Data breaches and security flaws are a concern with any digital device, but with over a billion active Android devices world-wide, the platform is a huge target for hackers. If you’re running on Android, be sure to check out these security flaws and how to avoid them.
Unlike other major mobile companies, Android allows you to download third-party apps outside of their official app store. This may seem like a blessing, but it many ways, it can quickly turn into a curse. The Google Play store vets the apps that they place on the platform, so you can generally trust the apps you download there are safe. However, as soon as you begin downloading third-party apps, your risk for a cyberattack drastically increases.
In 2016, one case surfaced in which hackers compromised over one million Google accounts by use of malicious apps available outside the Google Play store. The hackers infected an estimated 13,000 phones per day. They designed what looked to be trustworthy applications all with fake ratings and reviews all to cash in on ad revenue. Though this particular breach didn’t appear to attack customers’ personal data, hackers could have easily used customers’ credentials to get into their emails or to take their personal photos.
To avoid this, be sure that the apps you’re downloading are trustworthy and have their own security measures in place. Never download third-party apps outside of the Google Play store. Also be careful to keep your Android operating system up to date, as hackers tend to target older versions of the software.
Sticking with apps in the Google Play store is a smart decision, but it’s not always a fool-proof one. The apps themselves may come with vulnerabilities that could put your data in the wrong hands. For example, if the app developers use bad storage practices or don’t encrypt their data, it can be easy for hackers to get ahold of the data you’ve stored in that app. What’s more, if that app has permissions to access other areas of your device, such as your contact list or images, hackers can grab that information, too.
Even in the Google Play store, it helps to be smart about what you’re downloading. Take a look at what permissions the app is requesting. If it wants to access more information than it needs to carry out its function, it may not be worth downloading.
Also look into the company itself. Does the company have its own security measures in place, such as encryption technology and secure facilities? Do they have a backup system in place in case of a natural disaster or other physical breach of their servers? Have other users had security issues with this app or company in the past? Looking into these type of questions will help you find apps that are the best for keeping your data safe.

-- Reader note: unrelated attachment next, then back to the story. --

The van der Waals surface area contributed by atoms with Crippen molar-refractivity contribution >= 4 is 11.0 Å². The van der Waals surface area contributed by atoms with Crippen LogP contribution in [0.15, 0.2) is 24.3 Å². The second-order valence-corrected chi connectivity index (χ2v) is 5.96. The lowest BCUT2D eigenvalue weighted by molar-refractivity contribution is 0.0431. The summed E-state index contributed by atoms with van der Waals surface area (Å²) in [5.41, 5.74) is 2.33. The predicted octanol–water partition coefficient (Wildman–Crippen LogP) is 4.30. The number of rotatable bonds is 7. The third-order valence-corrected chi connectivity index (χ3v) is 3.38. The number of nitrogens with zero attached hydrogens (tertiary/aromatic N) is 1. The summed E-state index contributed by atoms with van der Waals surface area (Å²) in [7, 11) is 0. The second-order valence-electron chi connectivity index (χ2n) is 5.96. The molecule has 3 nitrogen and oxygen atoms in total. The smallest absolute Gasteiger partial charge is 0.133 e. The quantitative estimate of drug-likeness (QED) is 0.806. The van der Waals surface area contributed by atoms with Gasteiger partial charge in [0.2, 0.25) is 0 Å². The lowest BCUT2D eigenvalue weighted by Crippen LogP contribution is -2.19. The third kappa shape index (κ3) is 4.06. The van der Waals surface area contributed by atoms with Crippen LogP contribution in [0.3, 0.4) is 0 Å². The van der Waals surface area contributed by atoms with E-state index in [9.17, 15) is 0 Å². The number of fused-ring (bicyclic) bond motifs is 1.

Old Operating Systems
Older versions of the Android software are at greater risk of a cyberattack. That’s because hackers already know where the security vulnerabilities lie and can use that knowledge to attack your device. These vulnerabilities differ between each version of Android, but one thing is for certain. If you keep your device up-to-date, then you’ll greatly reduce your risk of security flaws. That’s because a big part of operating system updates are about cleaning up those security holes. It’s not just about improving navigation or adding features.
Google doesn’t directly issue updates. Instead, device manufacturers are responsible for fixing problems on their devices. Because of this, older or less popular devices tend to get ignored, so it can help to update your Android devices every couple of years. Pay attention to your notifications to see when your device manufacturer or carrier issues an update. The sooner you update your device, the sooner you protect yourself from the security vulnerabilities already found in older versions of the Android operating system.
Public Wi-Fi is a threat for anyone, and Android users are no exception. There are several ways hackers can attack you over public networks, including compromising the network itself or setting up a hotspot that seems legitimate but is actually malicious.
You can secure yourself over public Wi-Fi by using a virtual private network (VPN) service. VPN services for Android route your Internet and app activity through their servers first so that anything you share over public networks will be encrypted. That way, even if hackers intercept your data files, they can’t see what information is in those files.
Though Android has its fair share of security issues, it’s not difficult to mitigate your risk of falling victim to these flaws. If you’re smart about how you navigate your device and if you jump on board with other protection options like VPNs, you shouldn’t have a problem with your Android device and your data security.